The concentration of the world’s data in the hands of a few companies and in the absence of regulation poses enormous ethical issues – as seen in Netflix’s searing documentary The Great Hack. The influence of data manipulation in elections and the barriers to competition with smaller companies have already become a major concern. Traditional policy measures such as competition regulation appear outdated to deal with these challenges.
The rise of artificial intelligence poses problems
Artificial intelligence poses threats for any job defined by the routine application of human intelligence. Just as automated machinery and robots replaced routine manual jobs, artificial intelligence will now replace higher-order intelligence jobs such as evaluations or diagnoses. This threatens jobs, for example, in the medical and accounting profession.
Governments and society have not responded to the potential threats of millions of higher-order job losses in any meaningful way.
Most of these disruptive forces challenge conventional wisdom and existing government policies. They have already challenged our understanding of cause-and-effect in economics and politics. We can no longer rely on experience for future guidance as we did in the past. These forces bring extraordinary uncertainty to our daily lives and pose real threats to our wealth and even existence.
However, the biggest mistake we can make is to anticipate no response from humans, society or governments. It is worth remembering that humans have had to make remarkable recoveries in the past, and challenging times have often led to great innovation and growth. WWII for example, was a time when innovation in communication and technology sped up and became the drivers of further innovation after the war. University London College professor Mariana Mazzucato, who also happens to be the founder/director of the Institute for Innovation and Public Purpose (IIPP), observed that past great innovations, such as smart phones or green energy technology, were developed off the back of large-scale government-led research. She maintains that collaboration between the public and private sector is key for determining the success of our future.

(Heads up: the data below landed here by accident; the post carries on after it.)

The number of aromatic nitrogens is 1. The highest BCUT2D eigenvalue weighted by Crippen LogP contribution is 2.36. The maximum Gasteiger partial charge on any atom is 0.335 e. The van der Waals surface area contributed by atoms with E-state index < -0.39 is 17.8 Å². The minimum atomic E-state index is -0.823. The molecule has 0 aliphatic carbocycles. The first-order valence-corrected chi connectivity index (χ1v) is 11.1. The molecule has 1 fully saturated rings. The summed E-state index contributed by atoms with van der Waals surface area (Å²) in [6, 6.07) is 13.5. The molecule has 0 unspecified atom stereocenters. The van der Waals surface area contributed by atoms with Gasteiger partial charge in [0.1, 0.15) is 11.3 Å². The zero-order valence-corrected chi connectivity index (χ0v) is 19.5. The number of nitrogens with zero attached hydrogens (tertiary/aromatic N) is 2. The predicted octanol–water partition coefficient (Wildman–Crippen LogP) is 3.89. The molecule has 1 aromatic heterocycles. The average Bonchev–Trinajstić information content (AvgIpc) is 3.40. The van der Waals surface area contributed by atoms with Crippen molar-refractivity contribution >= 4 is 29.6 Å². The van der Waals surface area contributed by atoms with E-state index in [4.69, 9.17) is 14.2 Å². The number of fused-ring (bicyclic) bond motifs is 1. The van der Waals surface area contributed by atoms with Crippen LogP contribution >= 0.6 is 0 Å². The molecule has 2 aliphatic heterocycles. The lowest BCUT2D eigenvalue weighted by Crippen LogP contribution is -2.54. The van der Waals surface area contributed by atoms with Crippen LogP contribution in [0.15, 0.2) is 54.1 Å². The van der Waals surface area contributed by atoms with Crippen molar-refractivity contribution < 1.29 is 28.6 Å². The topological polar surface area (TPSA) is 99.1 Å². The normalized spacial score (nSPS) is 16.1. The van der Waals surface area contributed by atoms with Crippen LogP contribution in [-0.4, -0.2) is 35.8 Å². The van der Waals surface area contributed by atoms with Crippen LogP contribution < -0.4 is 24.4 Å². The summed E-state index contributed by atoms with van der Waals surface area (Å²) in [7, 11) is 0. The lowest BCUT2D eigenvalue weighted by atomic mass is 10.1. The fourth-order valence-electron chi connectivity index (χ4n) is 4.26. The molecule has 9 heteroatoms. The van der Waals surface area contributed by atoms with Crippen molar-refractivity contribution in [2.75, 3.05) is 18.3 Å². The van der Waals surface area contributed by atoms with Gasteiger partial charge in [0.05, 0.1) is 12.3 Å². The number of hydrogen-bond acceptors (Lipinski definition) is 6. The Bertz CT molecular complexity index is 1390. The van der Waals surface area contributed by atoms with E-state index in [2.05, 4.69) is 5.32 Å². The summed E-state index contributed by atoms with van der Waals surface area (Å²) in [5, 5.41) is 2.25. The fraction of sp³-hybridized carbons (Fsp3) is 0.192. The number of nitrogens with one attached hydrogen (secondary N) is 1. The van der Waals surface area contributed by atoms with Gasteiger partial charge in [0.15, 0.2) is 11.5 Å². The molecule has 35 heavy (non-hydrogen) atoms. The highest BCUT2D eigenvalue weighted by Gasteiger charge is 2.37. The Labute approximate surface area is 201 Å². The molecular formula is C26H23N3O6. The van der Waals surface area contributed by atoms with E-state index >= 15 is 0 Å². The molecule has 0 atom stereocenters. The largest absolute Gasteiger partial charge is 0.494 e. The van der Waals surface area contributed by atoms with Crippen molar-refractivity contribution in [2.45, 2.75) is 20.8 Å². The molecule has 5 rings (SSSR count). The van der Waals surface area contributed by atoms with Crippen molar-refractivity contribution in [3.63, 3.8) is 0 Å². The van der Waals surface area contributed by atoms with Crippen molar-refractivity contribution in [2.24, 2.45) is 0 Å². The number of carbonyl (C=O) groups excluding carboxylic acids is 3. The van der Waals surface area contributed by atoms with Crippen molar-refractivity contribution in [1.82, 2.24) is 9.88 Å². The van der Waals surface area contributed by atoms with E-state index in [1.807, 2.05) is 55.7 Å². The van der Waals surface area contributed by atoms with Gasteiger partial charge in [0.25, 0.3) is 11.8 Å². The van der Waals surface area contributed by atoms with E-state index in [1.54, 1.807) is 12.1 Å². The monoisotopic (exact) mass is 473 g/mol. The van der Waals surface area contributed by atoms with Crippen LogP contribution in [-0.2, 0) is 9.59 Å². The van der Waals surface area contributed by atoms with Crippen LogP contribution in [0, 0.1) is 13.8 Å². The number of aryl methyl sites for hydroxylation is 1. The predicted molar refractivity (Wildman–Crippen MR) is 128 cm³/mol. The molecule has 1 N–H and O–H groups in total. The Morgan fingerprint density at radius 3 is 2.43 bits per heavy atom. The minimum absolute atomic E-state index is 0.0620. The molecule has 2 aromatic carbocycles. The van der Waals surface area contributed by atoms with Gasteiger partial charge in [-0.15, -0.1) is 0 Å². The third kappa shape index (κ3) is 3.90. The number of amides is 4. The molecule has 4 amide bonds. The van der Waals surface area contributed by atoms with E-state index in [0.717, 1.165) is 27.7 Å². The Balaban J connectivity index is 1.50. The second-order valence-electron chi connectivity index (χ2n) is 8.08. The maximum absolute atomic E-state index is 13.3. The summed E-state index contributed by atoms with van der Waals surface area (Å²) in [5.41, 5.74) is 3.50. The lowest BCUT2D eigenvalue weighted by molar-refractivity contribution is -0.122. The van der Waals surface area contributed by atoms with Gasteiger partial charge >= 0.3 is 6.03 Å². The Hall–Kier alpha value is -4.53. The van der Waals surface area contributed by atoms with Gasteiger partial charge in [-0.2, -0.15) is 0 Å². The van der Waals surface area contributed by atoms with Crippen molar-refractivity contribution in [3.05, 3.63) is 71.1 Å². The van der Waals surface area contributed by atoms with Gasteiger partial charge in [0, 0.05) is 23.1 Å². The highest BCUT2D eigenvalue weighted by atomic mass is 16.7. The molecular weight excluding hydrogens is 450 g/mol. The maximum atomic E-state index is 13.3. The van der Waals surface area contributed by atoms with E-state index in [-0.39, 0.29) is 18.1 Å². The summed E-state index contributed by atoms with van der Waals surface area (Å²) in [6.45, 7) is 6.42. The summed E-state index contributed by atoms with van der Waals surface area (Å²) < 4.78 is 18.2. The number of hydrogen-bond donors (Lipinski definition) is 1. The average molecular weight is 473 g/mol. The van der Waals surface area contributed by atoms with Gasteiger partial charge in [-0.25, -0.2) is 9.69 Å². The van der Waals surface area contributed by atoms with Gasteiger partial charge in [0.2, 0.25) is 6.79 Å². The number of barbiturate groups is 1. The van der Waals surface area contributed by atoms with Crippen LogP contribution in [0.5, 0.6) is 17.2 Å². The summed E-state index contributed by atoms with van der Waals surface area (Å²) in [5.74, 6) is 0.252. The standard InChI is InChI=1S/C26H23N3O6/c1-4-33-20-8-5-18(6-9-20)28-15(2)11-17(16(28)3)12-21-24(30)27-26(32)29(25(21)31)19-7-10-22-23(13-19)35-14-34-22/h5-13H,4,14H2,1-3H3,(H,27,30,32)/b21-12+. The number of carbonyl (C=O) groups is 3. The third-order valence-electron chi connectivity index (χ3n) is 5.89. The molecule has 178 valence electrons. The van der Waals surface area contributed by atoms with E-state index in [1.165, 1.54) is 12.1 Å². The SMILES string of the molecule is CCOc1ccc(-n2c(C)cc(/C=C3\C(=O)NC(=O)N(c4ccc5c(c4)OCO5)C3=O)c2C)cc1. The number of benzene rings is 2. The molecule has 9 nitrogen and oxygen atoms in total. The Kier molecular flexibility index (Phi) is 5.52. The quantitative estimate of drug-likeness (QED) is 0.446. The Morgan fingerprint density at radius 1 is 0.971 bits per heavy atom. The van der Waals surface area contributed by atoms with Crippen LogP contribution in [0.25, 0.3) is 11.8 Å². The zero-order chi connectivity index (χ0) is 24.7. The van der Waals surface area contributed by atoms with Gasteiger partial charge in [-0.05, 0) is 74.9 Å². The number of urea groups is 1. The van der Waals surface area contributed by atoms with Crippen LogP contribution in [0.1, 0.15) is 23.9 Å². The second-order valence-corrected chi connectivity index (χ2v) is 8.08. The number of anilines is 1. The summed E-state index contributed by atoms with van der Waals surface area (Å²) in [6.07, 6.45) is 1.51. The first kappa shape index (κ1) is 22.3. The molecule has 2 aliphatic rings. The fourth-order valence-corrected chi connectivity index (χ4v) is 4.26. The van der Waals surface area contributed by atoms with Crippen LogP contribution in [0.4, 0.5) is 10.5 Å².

We highlight our recommendations on appropriate responses to these disruptive forces in separate articles: “How do we protect our wellbeing in disruption?” and “How do we react to disruption with our money?“.
In closing, I summarise what our response should be, based on the advice given by Mohammed A. El-Erian, chief economic advisor of Allianz:
- Cultivate intellectual curiosity and open mindedness.
- Understand that some basic structural relationships have changed.
- Explore behavioural biases at a time when behavioural traps have increased: be it the challenges of blind spots, unconscious biases, asymmetrical framing, and active inertia.
- Most of all, have a relentless focus on resilience, agility and optionality.